Absolutely Almost by Lisa Graff – Review by Katherine Sokolowksi

Last year in about mid-September, I turned to a colleague and said, “If I say I’m reading another chapter book at the start of the year to all of my reading classes, please shout at me.” Don’t get me wrong, I believe in the power of the read aloud, and so do the teachers on my team. When we began switching for classes at the fifth grade level, that was one of the stipulations – homeroom teachers would still do read aloud with their own class. In reading class, I read picture books, a chapter from a text, articles, etc. But reading aloud a novel takes up so much time in our short class that I confine it to my homeroom and let the other homeroom teachers do the same.


absolutely almostSo, last year upon finishing a novel at the start of the school year I swore to my friend, never again…until I read a book a few weeks ago and had to break that promise. I think if you’ve read Absolutely Almost by Lisa Graff, you would understand why.


My friends had all been talking about this book for weeks, months even. They had seen the Advanced Readers Copies and knew it was a book that members of the Nerdy Book Club would talk about and love. They were absolutely right. It was about thirty pages in when I texted my friend and colleague, Mindy, and told her I was breaking my “no chapter book read aloud” rule in reading classes and she wasn’t aloud to shout at me after all.


In the first thirty pages I went through the stages of:


  • This is a beautiful book.
  • Oh, Albie, I wish I were your teacher.
  • Yep, need to read this to my homeroom at the start of the year.
  • Hmm, should I read it to all three classes?
  • No, I’ll have Tim and Angie read it to their classes.
  • But, but, but….
  • I want to discuss this in reading class.
  • Yes, I need to discuss this in reading class.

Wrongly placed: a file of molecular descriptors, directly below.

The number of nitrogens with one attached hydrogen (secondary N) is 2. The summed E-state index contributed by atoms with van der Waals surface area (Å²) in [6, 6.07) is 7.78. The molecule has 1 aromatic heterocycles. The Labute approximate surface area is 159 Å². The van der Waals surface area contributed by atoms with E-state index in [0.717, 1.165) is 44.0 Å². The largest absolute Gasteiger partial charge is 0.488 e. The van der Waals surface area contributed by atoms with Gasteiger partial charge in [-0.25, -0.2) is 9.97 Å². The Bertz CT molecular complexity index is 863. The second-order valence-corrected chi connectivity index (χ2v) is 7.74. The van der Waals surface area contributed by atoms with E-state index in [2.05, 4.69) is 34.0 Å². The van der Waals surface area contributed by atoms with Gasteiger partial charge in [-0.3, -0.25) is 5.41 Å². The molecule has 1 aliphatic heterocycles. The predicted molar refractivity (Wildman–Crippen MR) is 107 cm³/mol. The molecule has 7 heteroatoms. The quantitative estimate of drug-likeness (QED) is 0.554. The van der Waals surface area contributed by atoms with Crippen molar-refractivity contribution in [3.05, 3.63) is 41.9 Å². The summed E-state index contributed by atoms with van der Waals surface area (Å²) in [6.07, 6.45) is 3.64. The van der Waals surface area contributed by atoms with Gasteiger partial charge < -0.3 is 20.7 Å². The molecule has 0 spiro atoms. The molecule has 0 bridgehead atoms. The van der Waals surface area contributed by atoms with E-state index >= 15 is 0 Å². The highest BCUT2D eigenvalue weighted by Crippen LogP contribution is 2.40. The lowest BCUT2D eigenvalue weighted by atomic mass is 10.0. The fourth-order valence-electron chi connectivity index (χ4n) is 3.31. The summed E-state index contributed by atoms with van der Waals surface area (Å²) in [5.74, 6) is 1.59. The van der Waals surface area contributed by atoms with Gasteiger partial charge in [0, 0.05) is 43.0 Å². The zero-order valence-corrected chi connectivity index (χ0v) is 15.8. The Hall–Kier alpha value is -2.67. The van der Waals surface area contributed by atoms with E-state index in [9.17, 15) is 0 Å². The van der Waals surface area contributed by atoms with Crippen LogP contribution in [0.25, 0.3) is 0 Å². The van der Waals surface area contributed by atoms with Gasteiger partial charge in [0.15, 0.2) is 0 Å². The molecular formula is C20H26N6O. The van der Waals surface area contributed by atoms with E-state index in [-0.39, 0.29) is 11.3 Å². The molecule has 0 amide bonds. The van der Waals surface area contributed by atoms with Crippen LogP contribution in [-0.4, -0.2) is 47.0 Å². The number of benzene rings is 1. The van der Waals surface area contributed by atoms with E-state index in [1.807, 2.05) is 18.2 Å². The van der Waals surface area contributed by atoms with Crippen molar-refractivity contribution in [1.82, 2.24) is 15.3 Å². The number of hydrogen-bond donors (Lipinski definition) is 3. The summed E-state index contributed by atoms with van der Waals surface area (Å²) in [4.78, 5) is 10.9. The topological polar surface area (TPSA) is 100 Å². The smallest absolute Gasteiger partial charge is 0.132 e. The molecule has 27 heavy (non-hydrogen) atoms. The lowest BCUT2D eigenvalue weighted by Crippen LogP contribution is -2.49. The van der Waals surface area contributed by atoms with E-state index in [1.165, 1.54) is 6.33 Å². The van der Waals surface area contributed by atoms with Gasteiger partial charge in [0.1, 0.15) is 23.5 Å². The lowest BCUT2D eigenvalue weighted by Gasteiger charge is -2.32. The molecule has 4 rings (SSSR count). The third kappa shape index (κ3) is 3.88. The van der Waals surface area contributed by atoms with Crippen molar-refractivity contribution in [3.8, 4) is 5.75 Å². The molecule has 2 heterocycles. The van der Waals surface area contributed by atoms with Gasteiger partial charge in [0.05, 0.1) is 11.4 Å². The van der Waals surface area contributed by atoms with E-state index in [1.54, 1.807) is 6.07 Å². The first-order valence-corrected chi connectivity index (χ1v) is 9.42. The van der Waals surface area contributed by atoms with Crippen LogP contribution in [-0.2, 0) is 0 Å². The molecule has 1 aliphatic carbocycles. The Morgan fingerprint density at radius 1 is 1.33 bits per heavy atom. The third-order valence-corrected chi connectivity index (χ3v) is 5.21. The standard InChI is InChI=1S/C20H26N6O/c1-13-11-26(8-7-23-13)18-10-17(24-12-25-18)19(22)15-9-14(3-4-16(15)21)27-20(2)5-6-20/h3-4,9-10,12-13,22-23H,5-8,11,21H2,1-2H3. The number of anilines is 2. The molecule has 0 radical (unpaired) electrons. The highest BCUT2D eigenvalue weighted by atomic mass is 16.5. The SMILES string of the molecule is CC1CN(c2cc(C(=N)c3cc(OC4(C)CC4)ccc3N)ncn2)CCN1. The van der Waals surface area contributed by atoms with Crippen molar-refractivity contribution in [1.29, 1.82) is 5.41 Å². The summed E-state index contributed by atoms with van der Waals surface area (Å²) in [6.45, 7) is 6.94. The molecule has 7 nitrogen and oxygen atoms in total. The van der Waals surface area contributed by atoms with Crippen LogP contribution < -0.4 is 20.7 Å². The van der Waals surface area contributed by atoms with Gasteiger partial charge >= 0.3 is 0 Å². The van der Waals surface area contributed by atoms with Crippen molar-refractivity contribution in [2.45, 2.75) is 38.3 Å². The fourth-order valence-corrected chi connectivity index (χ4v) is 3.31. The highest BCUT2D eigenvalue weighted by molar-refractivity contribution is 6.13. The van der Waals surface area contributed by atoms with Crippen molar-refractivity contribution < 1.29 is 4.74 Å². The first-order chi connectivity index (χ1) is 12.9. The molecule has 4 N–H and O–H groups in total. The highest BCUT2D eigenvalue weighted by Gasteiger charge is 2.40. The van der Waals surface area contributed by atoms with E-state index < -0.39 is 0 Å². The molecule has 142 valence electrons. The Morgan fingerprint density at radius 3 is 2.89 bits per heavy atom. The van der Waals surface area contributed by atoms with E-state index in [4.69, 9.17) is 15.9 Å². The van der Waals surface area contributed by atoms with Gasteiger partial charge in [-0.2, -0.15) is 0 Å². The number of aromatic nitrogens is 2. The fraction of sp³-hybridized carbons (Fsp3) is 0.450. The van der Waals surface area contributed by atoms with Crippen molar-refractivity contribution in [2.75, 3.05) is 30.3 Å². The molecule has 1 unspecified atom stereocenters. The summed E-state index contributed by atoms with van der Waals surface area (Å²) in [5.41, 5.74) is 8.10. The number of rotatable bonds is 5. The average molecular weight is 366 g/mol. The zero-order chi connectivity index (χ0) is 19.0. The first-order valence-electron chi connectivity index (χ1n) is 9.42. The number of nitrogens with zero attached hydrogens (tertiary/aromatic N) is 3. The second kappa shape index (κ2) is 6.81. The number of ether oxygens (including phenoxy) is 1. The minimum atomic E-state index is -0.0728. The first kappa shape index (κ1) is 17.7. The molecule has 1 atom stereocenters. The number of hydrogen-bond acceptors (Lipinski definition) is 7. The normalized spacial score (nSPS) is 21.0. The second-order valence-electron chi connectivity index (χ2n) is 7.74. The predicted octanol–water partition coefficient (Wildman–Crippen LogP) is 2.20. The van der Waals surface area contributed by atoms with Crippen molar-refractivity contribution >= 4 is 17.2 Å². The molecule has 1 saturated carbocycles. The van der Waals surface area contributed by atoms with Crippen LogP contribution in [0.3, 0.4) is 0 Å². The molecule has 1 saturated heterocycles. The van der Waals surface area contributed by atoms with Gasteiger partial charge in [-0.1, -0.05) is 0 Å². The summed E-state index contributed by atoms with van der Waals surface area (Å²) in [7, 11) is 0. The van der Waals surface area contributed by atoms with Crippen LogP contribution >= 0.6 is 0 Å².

• So many ties to Wonder, Each Kindness.
  • I have so many “Albies” in my class.
  • I’m reading this to my three classes.


What could this book possibly be about that would make me break my rule? It’s about being average. You have known many “Albies” in your life. I have many in my classroom each year. School is hard for Albie. He tries, and tries, but nothing comes easy. Not reading, not writing, not math. He’s not an artist, not a jock, he’s just Albie. He’s good, and kind, and loyal, but he does not stand out. For the most part, he’s ok with that, but his parents aren’t. Albie struggles against their expectations and tries to figure out where he fits in. He is aided by a new babysitter, Calista, who sees Albie for the wonderful person he truly is.


Children need Albie. They need to see the ordinary kid struggle in a book. To see him deal with parent issues, friend issues, school issues, and more. To see that not everything is tied up in the end in a neat little bow. I love, absolutely love, that Albie does not become a superstar in anyway in this book. You end as you begin, Albie is ordinary, and that’s ok. There’s a lot between those covers, though, and you need to read his story yourself. And, once you do, I promise you that you will immediately begin sharing Albie’s story too. We all know Albie, for some of us, we are Albie. Ordinary. That’s not almost something to celebrate; it is absolutely something to celebrate. Thank you, Lisa Graff, for writing a book that makes me rewrite lesson plans for the first month of school. My students will be thanking you too.


Katherine Sokolowski has taught for fifteen years and currently teaches fifth grade in Monticello, Illinois. She is passionate about reading both in her classroom and also with her two sons. You can find her online at http://readwriteandreflect.blogspot.com/ and on Twitter as @katsok.